The parties had been groping (appropriate, given the daily revelations about harassment) for some common ground. There had been discussions about having further discussions, hedging, ducking and weaving. In a dysfunctional relationship, options tend to shrink rather than expand. And so it turned out in the latest round of Brexit negotiations between the May government and officials of the European Union.
As much in the manner of marriage revolves around cash and valuables, the issue of the divorce bill was never going to go away. If anything, it was marching towards British diplomats with promising menace.
The figure on the table induces dizzy wonder: somewhere up to 55 billion euros to be paid in staggered installments over four decades. This was the British offer, and it seemed awfully resonant of surrender. As the foreign secretary, Boris Johnson, chirped, “Now’s the time to get the ship off the rocks.”
Truly, a different tune to the Johnson of July’s bullish colours, who proclaimed with avid enthusiasm in the Commons that the “sums I have seen that [the EU] propose to demand from this country seem to me to be extortionate and I think ‘to go whistle’ is an entirely appropriate expression.” The usual Mt. Olympus clap-trap, a sell for those far below, involved getting “a great deal”. Oh, and yes, “there was a time when Britain was not what we then called the common market.”
That similar tone was struck by Prime Minister Theresa May on invoking Article 50 in March, thereby triggering the Brexit process. In doing so, she claimed that it was time to “make our own decisions and our own laws… to take control of the things that matter most to us.”
Tides have changed, optimism soured and odds lengthened on Britain’s chances for a robust arrangement. The EU’s chief negotiator, Michel Barnier, after six rounds of uneasy talks with David Davis, the Brexit secretary, was firm with what he saw as mere chatter before serious negotiations: the UK had a fortnight to settle its debts or sabotage any prospect of working through a transitional deal that would ease the concerns of British business.
While Davis called for “creativity and flexibility on both sides,” Barnier was merely interested in the next stage.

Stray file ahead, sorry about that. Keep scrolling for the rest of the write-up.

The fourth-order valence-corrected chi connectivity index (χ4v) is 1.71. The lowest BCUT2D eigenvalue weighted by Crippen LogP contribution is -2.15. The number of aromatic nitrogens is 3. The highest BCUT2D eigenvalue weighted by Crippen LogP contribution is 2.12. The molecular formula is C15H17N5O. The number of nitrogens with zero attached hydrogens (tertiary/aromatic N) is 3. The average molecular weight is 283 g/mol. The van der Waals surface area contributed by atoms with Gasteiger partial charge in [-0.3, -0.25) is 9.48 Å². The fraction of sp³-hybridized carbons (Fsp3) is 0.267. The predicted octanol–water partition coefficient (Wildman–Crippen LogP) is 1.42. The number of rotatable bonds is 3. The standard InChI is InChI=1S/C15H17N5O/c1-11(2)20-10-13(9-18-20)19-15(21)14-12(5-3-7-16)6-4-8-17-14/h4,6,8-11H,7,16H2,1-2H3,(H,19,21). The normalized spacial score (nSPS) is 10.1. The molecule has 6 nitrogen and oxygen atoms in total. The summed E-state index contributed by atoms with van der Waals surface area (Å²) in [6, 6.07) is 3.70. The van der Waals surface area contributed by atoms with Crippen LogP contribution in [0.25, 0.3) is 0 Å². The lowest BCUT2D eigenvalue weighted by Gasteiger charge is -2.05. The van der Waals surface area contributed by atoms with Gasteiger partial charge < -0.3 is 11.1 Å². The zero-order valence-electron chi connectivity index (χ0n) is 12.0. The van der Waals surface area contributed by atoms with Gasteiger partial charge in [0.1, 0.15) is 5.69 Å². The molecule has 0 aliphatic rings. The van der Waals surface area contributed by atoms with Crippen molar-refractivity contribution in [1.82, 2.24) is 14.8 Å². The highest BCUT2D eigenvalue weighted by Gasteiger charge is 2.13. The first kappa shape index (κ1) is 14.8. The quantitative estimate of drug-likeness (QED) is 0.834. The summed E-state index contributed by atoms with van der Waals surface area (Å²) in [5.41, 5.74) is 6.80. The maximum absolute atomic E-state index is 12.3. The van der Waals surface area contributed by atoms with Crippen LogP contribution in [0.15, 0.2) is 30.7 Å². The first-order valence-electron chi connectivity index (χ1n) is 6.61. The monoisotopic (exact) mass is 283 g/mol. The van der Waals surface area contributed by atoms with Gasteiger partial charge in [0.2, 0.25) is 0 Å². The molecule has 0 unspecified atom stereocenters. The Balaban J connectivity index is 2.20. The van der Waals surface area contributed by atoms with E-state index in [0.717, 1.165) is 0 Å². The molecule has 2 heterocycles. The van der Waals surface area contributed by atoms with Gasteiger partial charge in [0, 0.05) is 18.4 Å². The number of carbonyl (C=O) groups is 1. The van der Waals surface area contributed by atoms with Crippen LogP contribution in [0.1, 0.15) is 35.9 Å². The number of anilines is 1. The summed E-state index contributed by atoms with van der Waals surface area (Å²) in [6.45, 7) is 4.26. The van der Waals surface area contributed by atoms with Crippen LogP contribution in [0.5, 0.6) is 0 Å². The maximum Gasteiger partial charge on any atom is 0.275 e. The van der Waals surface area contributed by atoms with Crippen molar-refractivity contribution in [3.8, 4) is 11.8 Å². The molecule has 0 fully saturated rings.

“We are not asking for concessions, nor are we planning to offer any ourselves, we are working on facts.”
A fait accompli had presented itself. A process “dressed up as a negotiation,” in the words of Charles Grant, director of the Centre for European Reform but really “a story of the British taking time to realise that they have got to accept what the EU demands of them.” This, in other words, is what leaving the EU looks like: total bureaucracy, implied threat, and stifling control.
Even now, the process, and amount, is problematic. The figure of 45-55 billion euros is a starting point, a grudging acceptance by the May government that the hawks in Brussels must be placated, their bowls filled. Amounts continue to swirl, but this is a starting point that will cause consternation.
“We’ve said,” claimed transport secretary Chris Grayling, “that we’ll meet our obligations, we’ve said that that needs to be part of a broader agreement – that nothing is agreed until everything is agreed.”
Grayling, for all his circular reasoning, felt obliged to provide a few crumbs to press questions, though they supplied minimal nourishment. “Good progress” had been made, though on what he could not say, but, with typical Bull Dog obliviousness, he suggested that “we can move on to trade talks at the European Council.”
Some of the Tories are distinctly unhappy with these proposals, preferring to pitch the World Trade Organisation terms as a framework for negotiations. But rather than being in the cabinet, they remain, bullets at the ready, on the perimeter. Julian Smith, the new chief whip, may well find his in tray filled with requests from members of the pro-Brexit European Research Group to ease the means by which the payments are to be made.
The mess is also compounded by a range of other internal disagreements. No one can quite accept that Her Britannic Majesty’s government should be forking out quite that much; nor is there consensus about the nature of how favourable trade terms can be secured. Others want to get out yet somehow still be that lingering member at a dying cocktail party.
The selling point for irate Brexit-types is the sense that the divorce be genuine, firm, and final. But these types have gone somewhat quiet of late, even as the appropriate flag has been raised.
“When the time came to hoist the white flag,” noted Dan Roberts, “the cabinet’s swashbuckling Brexiters were nowhere to be seen.”
The former UKIP leader, Nigel Farage, not being a negotiator or in the cabinet, continues to luxuriate at a splendid, polemical distance. No deal, he claims, need be reached at all, showing his usual firm grasp of the realities.
“I have always argued that no deal is better than a bad deal. Make no mistake about it, 55bn euros to leave the EU is a very, very bad deal.”
With shades of a future stab-in-the-back claim, Farage insists that Britain get more. In a sense he is right – the terms seem bruising on the wallet, but they were essentially promised. What irks him more is that the very thing Brexiters thought would not happen – the prizing out of the common market – has real prospects of taking place.
“For a sum of this magnitude to be agreed in return for nothing more than a promise of a decent settlement on trade represents a complete and total sell out.”
Crestfallen and browbeaten, British negotiators await the next, even more bruising round.
Dr. Binoy Kampmark was a Commonwealth Scholar at Selwyn College, Cambridge and lectures at RMIT University, Melbourne. Email: [email protected]